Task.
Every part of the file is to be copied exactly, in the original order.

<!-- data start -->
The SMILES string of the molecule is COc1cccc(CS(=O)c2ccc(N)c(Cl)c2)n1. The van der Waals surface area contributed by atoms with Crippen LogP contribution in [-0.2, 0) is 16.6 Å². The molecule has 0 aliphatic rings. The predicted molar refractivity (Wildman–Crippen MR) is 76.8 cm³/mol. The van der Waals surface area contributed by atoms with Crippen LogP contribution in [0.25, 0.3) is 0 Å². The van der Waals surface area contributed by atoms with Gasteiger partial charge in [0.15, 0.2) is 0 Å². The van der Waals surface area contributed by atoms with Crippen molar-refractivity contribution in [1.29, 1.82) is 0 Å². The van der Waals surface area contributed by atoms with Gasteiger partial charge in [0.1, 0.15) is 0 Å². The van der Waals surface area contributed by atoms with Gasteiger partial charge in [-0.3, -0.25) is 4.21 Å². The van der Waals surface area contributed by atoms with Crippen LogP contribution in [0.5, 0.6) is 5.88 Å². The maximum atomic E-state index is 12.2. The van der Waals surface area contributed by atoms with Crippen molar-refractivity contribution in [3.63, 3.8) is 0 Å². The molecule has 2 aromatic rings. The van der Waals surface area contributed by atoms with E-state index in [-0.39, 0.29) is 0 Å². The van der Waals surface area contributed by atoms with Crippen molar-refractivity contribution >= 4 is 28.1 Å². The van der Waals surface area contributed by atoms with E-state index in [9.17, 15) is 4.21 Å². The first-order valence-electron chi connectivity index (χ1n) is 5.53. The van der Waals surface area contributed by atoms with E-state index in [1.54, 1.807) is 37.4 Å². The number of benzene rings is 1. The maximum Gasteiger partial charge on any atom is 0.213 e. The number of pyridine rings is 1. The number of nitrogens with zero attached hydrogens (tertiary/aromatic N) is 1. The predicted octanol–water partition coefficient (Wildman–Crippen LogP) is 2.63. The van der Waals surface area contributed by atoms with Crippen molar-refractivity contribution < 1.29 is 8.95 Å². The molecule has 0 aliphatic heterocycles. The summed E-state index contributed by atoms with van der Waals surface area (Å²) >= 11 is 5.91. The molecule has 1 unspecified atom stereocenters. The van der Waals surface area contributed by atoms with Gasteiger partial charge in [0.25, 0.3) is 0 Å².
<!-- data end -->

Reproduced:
The SMILES string of the molecule is COc1cccc(CS(=O)c2ccc(N)c(Cl)c2)n1. The van der Waals surface area contributed by atoms with Crippen LogP contribution in [-0.2, 0) is 16.6 Å². The molecule has 0 aliphatic rings. The predicted molar refractivity (Wildman–Crippen MR) is 76.8 cm³/mol. The van der Waals surface area contributed by atoms with Crippen LogP contribution in [0.25, 0.3) is 0 Å². The van der Waals surface area contributed by atoms with Gasteiger partial charge in [0.15, 0.2) is 0 Å². The van der Waals surface area contributed by atoms with Crippen molar-refractivity contribution in [1.29, 1.82) is 0 Å². The van der Waals surface area contributed by atoms with Gasteiger partial charge in [0.1, 0.15) is 0 Å². The van der Waals surface area contributed by atoms with Gasteiger partial charge in [-0.3, -0.25) is 4.21 Å². The van der Waals surface area contributed by atoms with Crippen LogP contribution in [0.5, 0.6) is 5.88 Å². The maximum atomic E-state index is 12.2. The van der Waals surface area contributed by atoms with Crippen molar-refractivity contribution in [3.63, 3.8) is 0 Å². The molecule has 2 aromatic rings. The van der Waals surface area contributed by atoms with E-state index in [-0.39, 0.29) is 0 Å². The van der Waals surface area contributed by atoms with Crippen molar-refractivity contribution >= 4 is 28.1 Å². The van der Waals surface area contributed by atoms with E-state index in [9.17, 15) is 4.21 Å². The first-order valence-electron chi connectivity index (χ1n) is 5.53. The van der Waals surface area contributed by atoms with E-state index in [1.54, 1.807) is 37.4 Å². The number of benzene rings is 1. The maximum Gasteiger partial charge on any atom is 0.213 e. The number of pyridine rings is 1. The number of nitrogens with zero attached hydrogens (tertiary/aromatic N) is 1. The predicted octanol–water partition coefficient (Wildman–Crippen LogP) is 2.63. The van der Waals surface area contributed by atoms with Crippen molar-refractivity contribution < 1.29 is 8.95 Å². The molecule has 0 aliphatic heterocycles. The summed E-state index contributed by atoms with van der Waals surface area (Å²) >= 11 is 5.91. The molecule has 1 unspecified atom stereocenters. The van der Waals surface area contributed by atoms with Gasteiger partial charge in [0.25, 0.3) is 0 Å².